6. marts 2015

Class trajectories and indigenism among agricultural workers in Kerala

In this article Assistant Professor Luisa Steur shows how the desire of the people of Kottamurade colony (South India) to fight for an autonomous Adivasi way of life emerged out of their increasing disillusionment with an earlier, and now debauched, class compromise regarding the economic integration of agricultural workers

Book front pageKottamurade “colony” is a small, overpopulated and poverty-stricken rural ghetto. Situated on the edge of a large paddy field, it houses forty-four families and is part of a cash-cropping village of some 30,000 inhabitants in Wayanad, the hilly northern district of Kerala (South India). As one approaches Kottamurade, Christian farmers living nearby look on curiously to see who is paying a visit to the “Adivasis,” as most people refer to those living in the colony. Not everybody in Kottamurade itself, however, is so convinced of being Adivasi. “Adivasi? That’s something the government calls us. We’re just Paniyas,” one of the women told me. Paniyas are legally a Scheduled Tribe (ST), thus denoted since colonial times in the Indian census. They generally, however, consider themselves a jati (occupational caste): Paniya literally means “worker.” Yet, since the colony participated en masse in what became known as the Muthanga land occupation, organized by the Adivasi Gothra Maha Sabha (AGMS, Indigenous Clan Grand Federation) in 2003, some people have begun to embrace their Adivasi identity as more than just a legal category. I learned about the experiences of people at Kottamurade colony during a twelve-month stint of fieldwork in 2006–07, three years after the Muthanga land occupation had been violently broken up and all Kottamurade’s inhabitants had returned to the colony.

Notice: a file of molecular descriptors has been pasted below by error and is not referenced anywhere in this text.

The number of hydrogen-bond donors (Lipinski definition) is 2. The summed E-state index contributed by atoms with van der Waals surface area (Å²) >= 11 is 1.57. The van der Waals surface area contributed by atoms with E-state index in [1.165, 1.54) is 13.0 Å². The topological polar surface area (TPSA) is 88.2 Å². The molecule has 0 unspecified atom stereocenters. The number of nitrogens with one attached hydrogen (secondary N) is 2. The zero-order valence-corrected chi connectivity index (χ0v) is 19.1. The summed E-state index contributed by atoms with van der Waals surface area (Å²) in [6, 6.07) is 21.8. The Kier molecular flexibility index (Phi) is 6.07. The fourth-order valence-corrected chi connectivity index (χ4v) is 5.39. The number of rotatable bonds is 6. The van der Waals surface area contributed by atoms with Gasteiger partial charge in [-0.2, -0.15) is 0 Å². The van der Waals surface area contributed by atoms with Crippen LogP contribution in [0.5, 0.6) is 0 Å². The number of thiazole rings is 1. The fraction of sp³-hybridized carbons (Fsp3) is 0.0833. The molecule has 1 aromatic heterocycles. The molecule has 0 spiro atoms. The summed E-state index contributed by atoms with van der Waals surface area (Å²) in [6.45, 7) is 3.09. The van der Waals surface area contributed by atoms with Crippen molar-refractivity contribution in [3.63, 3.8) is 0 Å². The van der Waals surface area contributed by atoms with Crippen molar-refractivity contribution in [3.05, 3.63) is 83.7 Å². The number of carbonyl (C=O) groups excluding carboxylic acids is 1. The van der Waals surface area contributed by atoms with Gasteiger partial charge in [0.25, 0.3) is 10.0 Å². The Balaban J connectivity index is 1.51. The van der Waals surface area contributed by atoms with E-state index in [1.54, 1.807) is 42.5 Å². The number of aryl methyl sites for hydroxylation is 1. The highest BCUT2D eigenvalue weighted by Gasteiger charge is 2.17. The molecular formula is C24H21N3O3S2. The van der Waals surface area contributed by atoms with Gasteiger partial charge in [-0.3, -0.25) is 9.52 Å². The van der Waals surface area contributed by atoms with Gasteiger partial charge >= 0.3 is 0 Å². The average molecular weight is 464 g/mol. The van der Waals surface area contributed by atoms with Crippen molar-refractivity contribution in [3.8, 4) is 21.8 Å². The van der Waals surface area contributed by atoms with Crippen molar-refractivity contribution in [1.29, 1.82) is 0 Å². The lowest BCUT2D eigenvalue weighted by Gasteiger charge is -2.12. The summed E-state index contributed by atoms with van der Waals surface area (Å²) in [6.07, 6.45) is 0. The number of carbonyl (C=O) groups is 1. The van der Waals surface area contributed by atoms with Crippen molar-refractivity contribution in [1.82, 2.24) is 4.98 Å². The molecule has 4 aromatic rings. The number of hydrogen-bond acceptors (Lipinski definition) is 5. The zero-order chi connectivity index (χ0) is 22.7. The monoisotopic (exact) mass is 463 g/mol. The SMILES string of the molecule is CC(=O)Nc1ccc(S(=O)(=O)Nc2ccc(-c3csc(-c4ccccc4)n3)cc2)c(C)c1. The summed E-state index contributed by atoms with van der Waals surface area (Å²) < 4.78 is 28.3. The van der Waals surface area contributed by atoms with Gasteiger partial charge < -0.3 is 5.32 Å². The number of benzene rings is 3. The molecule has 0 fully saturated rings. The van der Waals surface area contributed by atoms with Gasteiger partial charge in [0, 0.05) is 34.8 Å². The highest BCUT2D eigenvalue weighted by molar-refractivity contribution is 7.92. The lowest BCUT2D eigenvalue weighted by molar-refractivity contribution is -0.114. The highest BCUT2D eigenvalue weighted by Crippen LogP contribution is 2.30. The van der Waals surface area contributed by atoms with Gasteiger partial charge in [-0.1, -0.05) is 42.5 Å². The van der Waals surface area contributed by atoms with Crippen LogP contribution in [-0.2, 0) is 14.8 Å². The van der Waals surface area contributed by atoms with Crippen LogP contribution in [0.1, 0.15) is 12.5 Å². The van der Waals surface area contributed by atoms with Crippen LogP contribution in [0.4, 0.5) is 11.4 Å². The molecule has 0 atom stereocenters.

In the intervening period, some inhabitants of Kottamurade had grown skeptical of their former participation in the AGMS and of their attempt to organize as Adivasis. Others, however, had become even more convinced that the oppression and poverty they experienced was not so much a result of their position as poor agricultural workers, but rather of their status as Adivasis. Some people even started visibly embracing an Adivasi identity. The woman I will call Vellichi, for instance, had begun decorating her home with “tribal patterns” and stopped going to church, preferring to “stay with our own gods.” She had also decided to stop voting for non-Adivasi political parties and instead proudly stood as a candidate herself, an Adivasi candidate.

Luisa Steur: “Class trajectories and indigenism among agricultural workers in Kerala”. In Anthropologies of class: Power, practice and inequality. Edited by James G Carrier and Don Kalb. Cambridge University Press 2015.